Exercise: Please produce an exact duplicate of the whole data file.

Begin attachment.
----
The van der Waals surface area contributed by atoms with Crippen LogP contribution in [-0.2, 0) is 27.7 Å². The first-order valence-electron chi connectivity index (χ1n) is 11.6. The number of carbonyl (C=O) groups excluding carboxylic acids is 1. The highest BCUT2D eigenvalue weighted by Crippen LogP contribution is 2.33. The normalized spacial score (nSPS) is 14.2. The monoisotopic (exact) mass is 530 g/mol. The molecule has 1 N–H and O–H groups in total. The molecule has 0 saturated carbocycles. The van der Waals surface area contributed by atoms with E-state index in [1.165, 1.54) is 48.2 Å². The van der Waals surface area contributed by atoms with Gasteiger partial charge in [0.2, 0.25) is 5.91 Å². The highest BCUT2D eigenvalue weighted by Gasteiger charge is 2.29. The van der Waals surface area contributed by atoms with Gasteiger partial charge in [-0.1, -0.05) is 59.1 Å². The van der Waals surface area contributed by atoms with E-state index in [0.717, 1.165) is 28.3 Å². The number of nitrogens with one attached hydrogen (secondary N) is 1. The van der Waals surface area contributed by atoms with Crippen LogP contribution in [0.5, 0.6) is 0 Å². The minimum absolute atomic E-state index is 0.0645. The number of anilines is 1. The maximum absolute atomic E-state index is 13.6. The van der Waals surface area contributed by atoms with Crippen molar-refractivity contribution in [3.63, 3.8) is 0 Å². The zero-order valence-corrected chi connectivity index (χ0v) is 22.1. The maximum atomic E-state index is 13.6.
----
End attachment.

The van der Waals surface area contributed by atoms with Crippen LogP contribution in [-0.2, 0) is 27.7 Å². The first-order valence-electron chi connectivity index (χ1n) is 11.6. The number of carbonyl (C=O) groups excluding carboxylic acids is 1. The highest BCUT2D eigenvalue weighted by Crippen LogP contribution is 2.33. The normalized spacial score (nSPS) is 14.2. The monoisotopic (exact) mass is 530 g/mol. The molecule has 1 N–H and O–H groups in total. The molecule has 0 saturated carbocycles. The van der Waals surface area contributed by atoms with E-state index in [1.165, 1.54) is 48.2 Å². The van der Waals surface area contributed by atoms with Gasteiger partial charge in [0.2, 0.25) is 5.91 Å². The highest BCUT2D eigenvalue weighted by Gasteiger charge is 2.29. The van der Waals surface area contributed by atoms with Gasteiger partial charge in [-0.1, -0.05) is 59.1 Å². The van der Waals surface area contributed by atoms with E-state index in [0.717, 1.165) is 28.3 Å². The number of nitrogens with one attached hydrogen (secondary N) is 1. The van der Waals surface area contributed by atoms with Crippen LogP contribution in [0.5, 0.6) is 0 Å². The minimum absolute atomic E-state index is 0.0645. The number of anilines is 1. The maximum absolute atomic E-state index is 13.6. The van der Waals surface area contributed by atoms with Crippen molar-refractivity contribution in [3.63, 3.8) is 0 Å². The zero-order valence-corrected chi connectivity index (χ0v) is 22.1. The maximum atomic E-state index is 13.6.